• Final Mile

What’s your CAPTCHA saying?

Especially your audio CAPTCHA. Listen to it carefully.

Just the other day, I was trying to set up my feedburner email. Inadvertently, I clicked on the handicapped sign out of curiosity to check out the audio CAPTCHA.

Three beeps later, a drone of background voices filled the recording, until a distinct female voice came up and started reading out the real letters. You don’t really pick it up the first time, until this voice says “Once again.” That’s when your brain is on full attention reconfirming what the voice said earlier.

This audio CAPTCHA is brilliantly designed for human behaviour. It allows a human being to recognize the words, but ensures that machines cannot (or find it super tough to). How does this actually work? This is where knowledge in the human brain and its workings can help us decode this audio gibberish, and actually give us pointers to how our brain works.

A computer or machine would find it very tough to recognize the words because they’re designed to process information with all available data. Computers process everything as a whole. So, to effectively crack an audio CAPTCHA, you would need to have a library of sounds representing each character in the CAPTCHA’s database. Depending on distortion in some CAPTCHAs, there might be several sounds for the same character. Hence, several machine learning techniques are required to perform automated speech recognition on segments of the CAPTCHA.

The really hard task is teaching a computer how to process information in a way similar to how humans think. That sounds like a whole lot of work for cracking an audio file.

So, how is the audio CAPTCHA behaviourally designed for a human to correctly understand it?

The human brain is constantly taking in stimuli all the time. The brain will be overloaded if it tried to tackle every detail of every object at once. So we just don’t bother. We’re all equipped to selecting the key aspects of the scene one at a time, so this attention system allows us to concentrate on one thing while the rest of the world falls into the background.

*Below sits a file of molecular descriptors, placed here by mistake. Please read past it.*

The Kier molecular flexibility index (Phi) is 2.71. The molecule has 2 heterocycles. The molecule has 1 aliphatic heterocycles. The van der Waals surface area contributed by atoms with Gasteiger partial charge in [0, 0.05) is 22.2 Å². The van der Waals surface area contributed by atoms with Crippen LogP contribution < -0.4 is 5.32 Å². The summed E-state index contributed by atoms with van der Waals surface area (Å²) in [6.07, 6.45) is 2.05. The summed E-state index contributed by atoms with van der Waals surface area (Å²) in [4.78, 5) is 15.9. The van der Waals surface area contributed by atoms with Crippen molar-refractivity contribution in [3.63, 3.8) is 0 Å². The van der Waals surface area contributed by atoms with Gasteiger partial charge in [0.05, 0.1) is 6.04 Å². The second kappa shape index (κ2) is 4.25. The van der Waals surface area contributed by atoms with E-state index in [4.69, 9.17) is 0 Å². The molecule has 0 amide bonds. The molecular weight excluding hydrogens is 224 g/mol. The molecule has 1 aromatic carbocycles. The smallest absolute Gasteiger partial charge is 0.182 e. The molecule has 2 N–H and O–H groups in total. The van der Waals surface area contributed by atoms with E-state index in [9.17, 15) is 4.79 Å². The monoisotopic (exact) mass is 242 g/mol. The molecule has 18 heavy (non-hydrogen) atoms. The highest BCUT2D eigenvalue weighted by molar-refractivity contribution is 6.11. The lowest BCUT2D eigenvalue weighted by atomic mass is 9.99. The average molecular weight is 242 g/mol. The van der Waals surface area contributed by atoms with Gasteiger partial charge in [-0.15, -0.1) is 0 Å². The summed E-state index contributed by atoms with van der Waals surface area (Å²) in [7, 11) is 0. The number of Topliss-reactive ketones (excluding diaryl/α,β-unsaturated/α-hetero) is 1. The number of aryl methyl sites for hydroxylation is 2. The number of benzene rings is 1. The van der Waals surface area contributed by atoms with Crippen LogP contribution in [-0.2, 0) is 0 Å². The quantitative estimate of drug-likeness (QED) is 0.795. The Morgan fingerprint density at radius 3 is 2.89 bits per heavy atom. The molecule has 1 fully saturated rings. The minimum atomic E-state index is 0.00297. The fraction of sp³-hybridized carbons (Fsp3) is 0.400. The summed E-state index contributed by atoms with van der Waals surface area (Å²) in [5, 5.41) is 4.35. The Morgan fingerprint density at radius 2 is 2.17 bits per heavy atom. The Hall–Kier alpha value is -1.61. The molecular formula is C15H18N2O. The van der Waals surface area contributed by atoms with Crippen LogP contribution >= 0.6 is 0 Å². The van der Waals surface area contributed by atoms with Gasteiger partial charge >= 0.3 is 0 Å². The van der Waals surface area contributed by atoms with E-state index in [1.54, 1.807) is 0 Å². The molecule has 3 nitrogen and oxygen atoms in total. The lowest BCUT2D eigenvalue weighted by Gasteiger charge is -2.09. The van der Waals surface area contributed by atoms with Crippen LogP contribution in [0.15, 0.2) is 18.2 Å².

As humans, we are also not designed to do two simultaneous activities at once. Rightfully so, the ‘cocktail party effect‘ is our impressive and under-appreciated ability to tune our attention to just one voice from a multitude.

Our ability to separate one conversation from another is beautifully demonstrated in a classic study carried out by Colin Cherry, then at Imperial College London (Cherry, 1953). Cherry used the simple method of playing back two different messages at the same time to people, under a variety of conditions. In doing so he discovered just how good we are at filtering what we hear.

The human brain’s ability of separating sounds from background is based on several characteristics of the sounds, including gender of the speaker, direction from which the sound is coming, pitch, or the speaking speed. No wonder, once the real person starts talking in the audio CAPTCHA, our brains immediately latch on to this new distinct voice trying to decode what it’s saying.

Moreover, its not just this cocktail party effect. Notice the start of the recording with the distinguishable three tones. There has been quite some research done on music and how it increases alertness. One piece of research shows that peaks of neural activity occurred during silence in between two tones. This is because the brain is anticipating the next sound, and this creates alertness. That is precisely the objective for the start of the audio CAPTCHA – Get the listener to be more alert so that they can distinguish between the background voices and the real voice.

As human beings, we’re still far away from replicating the human brain. So maybe, until that happens, behavioural design of security will probably favour us humans more. Or at least until the artificial human brain comes to life. With regards to the robot apocalypse, well that’s reserved for another post…

#behaviouraldesign #cocktailpartyeffect

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